Tax ‘status quo’ not an option
Boosting Bermuda's population must accompany proposed overhauls for its tax regime, according to a tax reform report tabled on Friday in the House.
The bipartisan Tax Reform Commission's recommendations, built from 400 hours of research, was hailed by John Wight, the Bermuda Chamber of Commerce president, as “pivotal” for the government financial mission.
“The status quo for Bermuda's tax model was not an option,” said Mr Wight, who spoke with The Royal Gazette ahead of his discussions with the chamber.
Mr Wight noted that “income on labour” had played too prominent a role in the island's taxation.
Lessening the burden on lower earners while broadening the tax base was “surely a good thing” if the island was serious about boosting disposable income, he added.
The report, which took nine months to compile, pitches new taxes along with reforms to existing taxes. It aims to boost government revenues by $147 million over two to three years.
Mr Wight said that if the recommendations went ahead, “every business in Bermuda will be impacted, some more adversely than others”.
But he said Chamber members, especially in hospitality, would welcome the Commission's “unequivocal” support for balancing immigration with taxes and growth.
Bermuda's population drain and rising numbers of seniors meant that “tax reform to generate additional revenues and immigration reform go hand in hand”, he said.
While the report did not include government spending, Mr Wight said local businesses needed to see “the shared commitment extended to Government and the Civil Service”.
He added: “Growth is mission critical.”
Political commentator and economist Robert Stewart took a harder line. He said there was “belatedly, an understanding of how important immigration is to the wellbeing of Bermuda” in the report.
However, it contained “little about how long-term guest workers could achieve permanent residency”, he said, calling the report “shoddy” overall.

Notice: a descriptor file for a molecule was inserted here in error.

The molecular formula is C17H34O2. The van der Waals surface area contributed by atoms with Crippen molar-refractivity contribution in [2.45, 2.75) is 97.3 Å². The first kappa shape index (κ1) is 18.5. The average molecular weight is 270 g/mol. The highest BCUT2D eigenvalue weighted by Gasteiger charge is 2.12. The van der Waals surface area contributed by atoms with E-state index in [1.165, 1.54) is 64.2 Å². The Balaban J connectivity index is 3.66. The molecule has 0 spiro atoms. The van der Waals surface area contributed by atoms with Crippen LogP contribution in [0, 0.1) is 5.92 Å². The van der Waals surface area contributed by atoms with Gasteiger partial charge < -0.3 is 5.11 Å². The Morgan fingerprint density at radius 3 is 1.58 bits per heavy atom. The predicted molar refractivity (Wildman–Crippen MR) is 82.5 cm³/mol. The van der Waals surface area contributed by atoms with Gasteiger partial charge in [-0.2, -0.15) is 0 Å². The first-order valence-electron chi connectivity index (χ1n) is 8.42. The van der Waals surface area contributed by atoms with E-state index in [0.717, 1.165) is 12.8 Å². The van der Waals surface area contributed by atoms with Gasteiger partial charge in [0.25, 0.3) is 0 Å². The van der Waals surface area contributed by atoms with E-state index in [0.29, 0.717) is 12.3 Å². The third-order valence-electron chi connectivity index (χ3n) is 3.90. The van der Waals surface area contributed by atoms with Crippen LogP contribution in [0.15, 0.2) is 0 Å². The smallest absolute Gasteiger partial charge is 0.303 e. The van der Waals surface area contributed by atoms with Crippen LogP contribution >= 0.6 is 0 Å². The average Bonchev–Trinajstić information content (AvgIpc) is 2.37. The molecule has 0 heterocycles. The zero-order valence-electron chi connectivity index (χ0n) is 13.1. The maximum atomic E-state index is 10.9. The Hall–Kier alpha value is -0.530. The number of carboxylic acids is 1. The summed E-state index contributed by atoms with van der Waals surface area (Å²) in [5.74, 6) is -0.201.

Mr Stewart added: “Immigration is a highly emotive subject and the recent fiasco, and violence, of Pathways to Citizenship suggests that the problem is far from being resolved.”
This was in reference to protesters blocking Parliament in March 2016, when the former One Bermuda Alliance administration attempted to bring in legislation covering permanent residency and status for long- term residents.
Mr Stewart said the commission had failed to appreciate the appeal to international business of Bermuda's “absence of direct taxation on their incomes”.
“To believe that all international companies would remain in Bermuda with a tax regime equal to that in North America or Europe is naivety of the highest order,” he added. Branding the report a “financial fairytale”, Mr Stewart said its full implementation would render the island “significantly poorer”.
He said the report showed “short-term, expedient, delusional thinking” that failed to reckon with the broader consequences of its proposals.
Meanwhile, Nick Kempe, the shadow finance minister, said yesterday that the “key solution highlighted throughout the report is the need to grow our population”.
Mr Kempe added: “At the end of the day, we can come up with all the schemes in the world to take more, but you can't get blood out of a stone. We need a bigger stone.”
He said the Government's challenge was that “the PLP spent a lot of their time in Opposition ramping up the rhetoric against foreigners”.
“The report clearly states that a critical element of Bermuda's economic sustainability is to grow Bermuda's population,” he added. “They couldn't spell it out any more than that.
“Unfortunately, we need political leadership on both sides to tell this truth to their respective followings.”
Mr Kempe said that the revenue yield from the tax reforms would still fall $30 million short of “the amount we have to pay to service the debt created during times of plenty between 2003 and 2010”.
“This is an almost 18 per cent increase in our total tax burden to pay for the PLP debt.”
The Opposition Senate leader said many of the proposals appeared to “duplicate existing taxes”.
“My concern with the execution is that many of these new taxes will effectively double dip — for example, taxing goods and services at the same time as customs duty.
“Also, there's a payroll dividend tax and a new interest and dividend withholding tax, which feels like a double hit to Bermudian-owned businesses only.”
Mr Kempe said Bermuda had built a name as a low-tax jurisdiction.
“Many of the new taxes outlined in this report are far more complex than duty, payroll and land tax,” he said.
“These new taxes will be burdensome on business to administer, and expensive for the Government to enforce and collect.
“If all the taxes laid out in the report were to be implemented, it would be a death knell to retail — the foreign currency purchase tax is charged when sending money to pay overseas suppliers for goods, followed by duty upon importation and a goods and service upon sale, is a major problem and massively unfair.”
Of the new taxes proposed, Mr Kempe said that “the tax on rental income makes the most sense for the taxpayer”.
He added: “The collection system is basically there — there are already ARVs on every house for calculation.
“It's easy to implement and inexpensive to collect as the carve out for homesteads puts the onus on the homeowner, not the Government.”
• To read John Wight's statement in full, click on the PDF link under “Related Media”